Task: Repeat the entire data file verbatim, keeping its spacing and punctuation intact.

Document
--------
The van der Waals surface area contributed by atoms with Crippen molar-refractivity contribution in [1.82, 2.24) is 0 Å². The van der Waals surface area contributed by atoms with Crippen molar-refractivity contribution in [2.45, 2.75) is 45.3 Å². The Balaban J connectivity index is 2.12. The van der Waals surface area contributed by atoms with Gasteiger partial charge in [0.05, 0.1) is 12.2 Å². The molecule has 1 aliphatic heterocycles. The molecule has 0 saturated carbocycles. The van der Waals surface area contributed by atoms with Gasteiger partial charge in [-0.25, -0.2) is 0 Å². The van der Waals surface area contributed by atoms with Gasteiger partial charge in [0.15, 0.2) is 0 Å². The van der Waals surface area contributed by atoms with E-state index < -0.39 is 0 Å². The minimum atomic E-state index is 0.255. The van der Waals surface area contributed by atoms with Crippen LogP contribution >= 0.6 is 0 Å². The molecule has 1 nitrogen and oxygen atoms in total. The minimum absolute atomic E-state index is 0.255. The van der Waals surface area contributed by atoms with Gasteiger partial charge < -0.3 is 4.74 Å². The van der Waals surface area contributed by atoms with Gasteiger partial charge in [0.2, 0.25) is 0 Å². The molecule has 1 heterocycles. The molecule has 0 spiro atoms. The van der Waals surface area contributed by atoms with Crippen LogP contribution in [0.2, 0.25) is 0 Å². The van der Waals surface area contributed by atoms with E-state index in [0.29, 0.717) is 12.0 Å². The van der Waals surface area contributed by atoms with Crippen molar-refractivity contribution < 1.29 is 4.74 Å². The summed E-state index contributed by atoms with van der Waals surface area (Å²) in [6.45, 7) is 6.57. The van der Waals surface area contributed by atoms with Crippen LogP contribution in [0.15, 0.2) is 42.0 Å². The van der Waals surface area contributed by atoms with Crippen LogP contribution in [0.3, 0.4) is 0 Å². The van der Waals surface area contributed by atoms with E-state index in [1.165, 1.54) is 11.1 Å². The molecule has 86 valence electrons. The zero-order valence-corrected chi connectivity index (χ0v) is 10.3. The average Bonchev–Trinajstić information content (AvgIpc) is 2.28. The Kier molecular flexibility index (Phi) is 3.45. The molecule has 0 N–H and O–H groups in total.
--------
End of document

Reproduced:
The van der Waals surface area contributed by atoms with Crippen molar-refractivity contribution in [1.82, 2.24) is 0 Å². The van der Waals surface area contributed by atoms with Crippen molar-refractivity contribution in [2.45, 2.75) is 45.3 Å². The Balaban J connectivity index is 2.12. The van der Waals surface area contributed by atoms with Gasteiger partial charge in [0.05, 0.1) is 12.2 Å². The molecule has 1 aliphatic heterocycles. The molecule has 0 saturated carbocycles. The van der Waals surface area contributed by atoms with Gasteiger partial charge in [-0.25, -0.2) is 0 Å². The van der Waals surface area contributed by atoms with Gasteiger partial charge in [0.15, 0.2) is 0 Å². The van der Waals surface area contributed by atoms with E-state index < -0.39 is 0 Å². The minimum atomic E-state index is 0.255. The van der Waals surface area contributed by atoms with Crippen LogP contribution >= 0.6 is 0 Å². The molecule has 1 nitrogen and oxygen atoms in total. The minimum absolute atomic E-state index is 0.255. The van der Waals surface area contributed by atoms with Gasteiger partial charge < -0.3 is 4.74 Å². The van der Waals surface area contributed by atoms with Gasteiger partial charge in [0.2, 0.25) is 0 Å². The molecule has 1 heterocycles. The molecule has 0 spiro atoms. The van der Waals surface area contributed by atoms with Crippen LogP contribution in [0.2, 0.25) is 0 Å². The van der Waals surface area contributed by atoms with E-state index in [0.29, 0.717) is 12.0 Å². The van der Waals surface area contributed by atoms with Crippen molar-refractivity contribution < 1.29 is 4.74 Å². The summed E-state index contributed by atoms with van der Waals surface area (Å²) in [6.45, 7) is 6.57. The van der Waals surface area contributed by atoms with Crippen LogP contribution in [0.15, 0.2) is 42.0 Å². The van der Waals surface area contributed by atoms with Crippen LogP contribution in [0.3, 0.4) is 0 Å². The van der Waals surface area contributed by atoms with E-state index in [1.165, 1.54) is 11.1 Å². The molecule has 86 valence electrons. The zero-order valence-corrected chi connectivity index (χ0v) is 10.3. The average Bonchev–Trinajstić information content (AvgIpc) is 2.28. The Kier molecular flexibility index (Phi) is 3.45. The molecule has 0 N–H and O–H groups in total.